If that statistic is correct, and applies in Scotland as it does south of the border, it does open up the possibility of an enormous change in the retail sector within the next 5 years. Whilst we see new entrants to the market all the time, we are also seeing large scale re-purposing of existing retail units, whether it be within the DIY and Gardening sector or the Groceries sector, as well as more consumer spending opportunity in the high street on luxuries, such as a trip to the cinema or dinner in a new fashionable restaurant.
We all know the challenges for retailers: continuous changes in business models, with digital and online technologies; complex macro economic issues ranging from global consumer challenges to the particular UK issues: our commitment to the National Living Wage and the impending UK referendum.
We also know the key property costs - rents, rates and maintenance and repair, all of which need to be sensibly addressed in letting agreements - are a big cost to retailers. The recent spate of cases over dilapidations is a reminder of the importance of the wording of the letting document itself, and gave a salutary warning not to rely on the courts to apply commercial common sense to dilapidation resolutions, where the parties have clearly agreed a course of action at the outset. If indeed we see a large number of lease expiries in 2017 - 2018, we can expect to see a lot of focus on terminal obligations, if retailers decide to move on, or close down.
But within the retail sector itself, different segments of the market face different challenges and require different solutions.
As a team at Morton Fraser we get that. The grocery sector, where we represent market leaders, still has tight growth predictions, and as a result, the trend towards repurposing continues. The convenience market remains highly competitive, whilst the fashion sector is very much divided between the needs of the luxury brands, as opposed to those of the volume retailers. Lease agreements need to take account of the nuances of omni channel retailing, but often ones we see don't. Industry knowledge is key to understanding retailers' needs. It's not just about legal issues such as repairing covenants, alienation, insured risk damage or even rent review.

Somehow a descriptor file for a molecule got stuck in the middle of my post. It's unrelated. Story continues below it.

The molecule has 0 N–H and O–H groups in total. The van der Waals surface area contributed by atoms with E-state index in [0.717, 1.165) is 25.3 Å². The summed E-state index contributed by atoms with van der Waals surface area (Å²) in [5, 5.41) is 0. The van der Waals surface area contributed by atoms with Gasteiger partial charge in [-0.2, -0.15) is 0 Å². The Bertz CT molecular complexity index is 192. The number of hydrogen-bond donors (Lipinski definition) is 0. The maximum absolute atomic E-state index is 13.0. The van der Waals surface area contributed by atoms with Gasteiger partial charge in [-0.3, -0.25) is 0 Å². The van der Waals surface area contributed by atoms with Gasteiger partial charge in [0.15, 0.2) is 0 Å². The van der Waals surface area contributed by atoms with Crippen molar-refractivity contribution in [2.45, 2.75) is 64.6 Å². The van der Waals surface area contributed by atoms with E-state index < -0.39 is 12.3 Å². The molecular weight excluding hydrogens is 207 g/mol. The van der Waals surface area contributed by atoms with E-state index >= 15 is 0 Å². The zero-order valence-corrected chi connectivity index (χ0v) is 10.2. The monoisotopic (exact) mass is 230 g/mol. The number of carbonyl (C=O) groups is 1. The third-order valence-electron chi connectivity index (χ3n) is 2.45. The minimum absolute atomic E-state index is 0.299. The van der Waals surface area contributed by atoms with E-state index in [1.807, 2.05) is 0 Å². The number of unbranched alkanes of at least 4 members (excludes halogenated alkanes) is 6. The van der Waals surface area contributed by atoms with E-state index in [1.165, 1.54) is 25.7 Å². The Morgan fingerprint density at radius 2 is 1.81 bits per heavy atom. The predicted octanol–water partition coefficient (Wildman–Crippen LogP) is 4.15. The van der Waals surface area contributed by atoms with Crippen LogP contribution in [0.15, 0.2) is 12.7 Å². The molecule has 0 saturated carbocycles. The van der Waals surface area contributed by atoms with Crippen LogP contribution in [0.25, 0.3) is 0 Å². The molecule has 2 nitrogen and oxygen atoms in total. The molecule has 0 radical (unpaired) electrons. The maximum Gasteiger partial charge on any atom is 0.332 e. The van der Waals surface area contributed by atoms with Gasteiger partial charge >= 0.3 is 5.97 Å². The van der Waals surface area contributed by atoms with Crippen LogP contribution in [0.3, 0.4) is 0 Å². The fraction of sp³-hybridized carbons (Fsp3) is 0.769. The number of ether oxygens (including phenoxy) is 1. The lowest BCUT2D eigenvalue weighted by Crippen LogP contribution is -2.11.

One interesting example is pharmacies. Their operational needs are different to the retail sector generally if they have dispensing facilities. There are also benefits to them in securing and being able to retain premises near the local GP practice. Their driver is dictated by the key function they perform - but of course, there is virtually no statutory protection for tenants in Scottish commercial leases on the one hand, whilst regulatory controls mean rent reviews and valuation criteria applied are by necessity bespoke for the sector. It is also a sector where on line penetration remains low compared with other sectors, but this may change.
At the luxury brand end of the market, less is more in relation to, for example, window coverage. Turnover rents remain popular, but must take cognisance of the multi channel perspective.
So when considering options for retail premises, ensure you seek advice from people that not only operate in the retail sector as a whole, but also understand your particular business challenges. If the BCSC statistics do hold true, there will be lots of decisions to be made within the next 5 years - make sure that you have the best team to help you through this process.